Navy SEAL deaths: 3 officers reprimanded in death of trainee Kyle Mullen, candidate who died after ‘Hell Week’ training


Navy Special Warfare Command has reprimanded three officers in connection with the February death of a SEAL candidate who collapsed and died of acute pneumonia just hours after completing the week’s grueling test from hell, according to Navy officials and a new report.

Commanders did not directly blame officers for the death of SEAL candidate Kyle Mullen, and no one was fired. But a Navy investigation into his death has sparked a number of changes to the way sailors are monitored during the physically and mentally grueling test, and prompted the command to seek out and conduct extensive testing for life-enhancing drugs. performance.

A new report released by the command concluded that Mullen, 24, of Manalapan, New Jersey, died “in the line of duty, and not due to his own misconduct.” He said he had an enlarged heart which also contributed to his death, which came shortly after successfully completing Hell Week, the five-and-a-half-day test that comes during the first phase of assessment for SEAL candidates striving to enter the Basic Underwater Demolition/SEAL, or BUD/S class. The training took place at the Naval Special Warfare Training Center in Coronado, California.

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The medical examiner’s autopsy report found there was no evidence of performance-enhancing drugs in Mullen’s system and they were not a contributing cause of death.

Staff and medical professionals who reviewed the results said in the report that several substances commonly used as performance-enhancing drugs — testosterone, anastrobol and sildenafil — were found in Mullen’s belongings. And they said such substances could have been a contributing factor in his death, including his enlarged heart.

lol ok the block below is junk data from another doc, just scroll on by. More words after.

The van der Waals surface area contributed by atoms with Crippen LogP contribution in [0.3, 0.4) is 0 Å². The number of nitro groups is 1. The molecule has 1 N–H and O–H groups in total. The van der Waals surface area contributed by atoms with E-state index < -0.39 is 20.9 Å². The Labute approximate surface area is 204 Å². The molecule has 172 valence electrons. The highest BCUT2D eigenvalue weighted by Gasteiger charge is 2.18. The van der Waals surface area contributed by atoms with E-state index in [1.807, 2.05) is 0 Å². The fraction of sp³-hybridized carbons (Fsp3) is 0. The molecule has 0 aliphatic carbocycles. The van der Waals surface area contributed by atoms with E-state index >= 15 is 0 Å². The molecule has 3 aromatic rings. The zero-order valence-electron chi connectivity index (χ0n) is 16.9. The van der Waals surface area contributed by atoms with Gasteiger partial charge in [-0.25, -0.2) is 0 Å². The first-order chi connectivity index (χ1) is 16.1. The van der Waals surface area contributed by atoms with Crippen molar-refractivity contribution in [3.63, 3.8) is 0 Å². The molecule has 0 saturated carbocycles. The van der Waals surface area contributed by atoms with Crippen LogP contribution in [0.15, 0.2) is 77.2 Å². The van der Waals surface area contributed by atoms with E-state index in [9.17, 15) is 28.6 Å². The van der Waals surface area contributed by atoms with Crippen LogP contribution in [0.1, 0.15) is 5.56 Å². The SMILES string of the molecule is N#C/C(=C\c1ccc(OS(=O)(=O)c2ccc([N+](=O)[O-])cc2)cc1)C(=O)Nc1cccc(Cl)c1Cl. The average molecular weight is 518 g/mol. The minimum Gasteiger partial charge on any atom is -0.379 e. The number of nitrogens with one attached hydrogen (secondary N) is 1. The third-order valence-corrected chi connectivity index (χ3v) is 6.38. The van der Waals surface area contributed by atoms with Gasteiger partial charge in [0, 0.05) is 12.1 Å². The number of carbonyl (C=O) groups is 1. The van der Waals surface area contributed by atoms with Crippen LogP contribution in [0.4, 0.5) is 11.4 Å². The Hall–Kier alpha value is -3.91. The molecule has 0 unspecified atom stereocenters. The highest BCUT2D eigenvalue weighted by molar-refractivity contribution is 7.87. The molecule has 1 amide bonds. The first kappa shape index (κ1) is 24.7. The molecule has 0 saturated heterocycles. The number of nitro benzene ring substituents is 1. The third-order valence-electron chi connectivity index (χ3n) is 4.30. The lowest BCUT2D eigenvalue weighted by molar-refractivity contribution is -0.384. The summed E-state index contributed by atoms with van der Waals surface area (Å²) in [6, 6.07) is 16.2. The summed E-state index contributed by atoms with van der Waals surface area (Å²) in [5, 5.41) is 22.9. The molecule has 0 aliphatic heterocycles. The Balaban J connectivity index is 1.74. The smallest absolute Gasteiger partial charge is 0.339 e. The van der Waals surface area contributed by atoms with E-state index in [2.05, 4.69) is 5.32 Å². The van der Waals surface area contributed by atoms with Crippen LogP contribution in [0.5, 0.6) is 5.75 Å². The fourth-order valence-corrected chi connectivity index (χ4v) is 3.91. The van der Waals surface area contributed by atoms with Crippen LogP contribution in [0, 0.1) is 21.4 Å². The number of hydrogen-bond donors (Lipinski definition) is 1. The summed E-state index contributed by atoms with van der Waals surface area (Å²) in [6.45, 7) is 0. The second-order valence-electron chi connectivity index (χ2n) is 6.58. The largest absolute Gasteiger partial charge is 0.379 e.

The autopsy did not include blood tests or urinalysis, which may show indications of banned substances.

However, the potential use of banned drugs by any SEAL candidate is forcing the Navy to deal with what many see as a persistent problem, especially among special operations forces and service members attempting to take courses in rigorous training and evaluation. Some additional testing for drugs is already underway as part of the course, and as of September 22, 37 staff had been removed from the training program as a result.

The banned drugs have become a key part of the ongoing investigation by the Naval Education and Training Command, or NETC. Education Command takes a closer look at the entire SEAL training course, including policies, procedures, and proper oversight by commanders.

The NETC will also review personnel decisions to determine whether they were adequate or whether action should be taken against others in command.

Officials say “non-punitive” administrative letters were delivered to Captain(N) Brian Drechsler, who is the commodore of the Naval Special Warfare Center; Capt. Brad Geary, commander of Naval Special Warfare Basic Training Command; and an unnamed chief medical officer.

Drechsler and the doctor remain in the same jobs they held at the time of Mullen’s death. Geary moved up to a staff position, in a move that was planned before the death.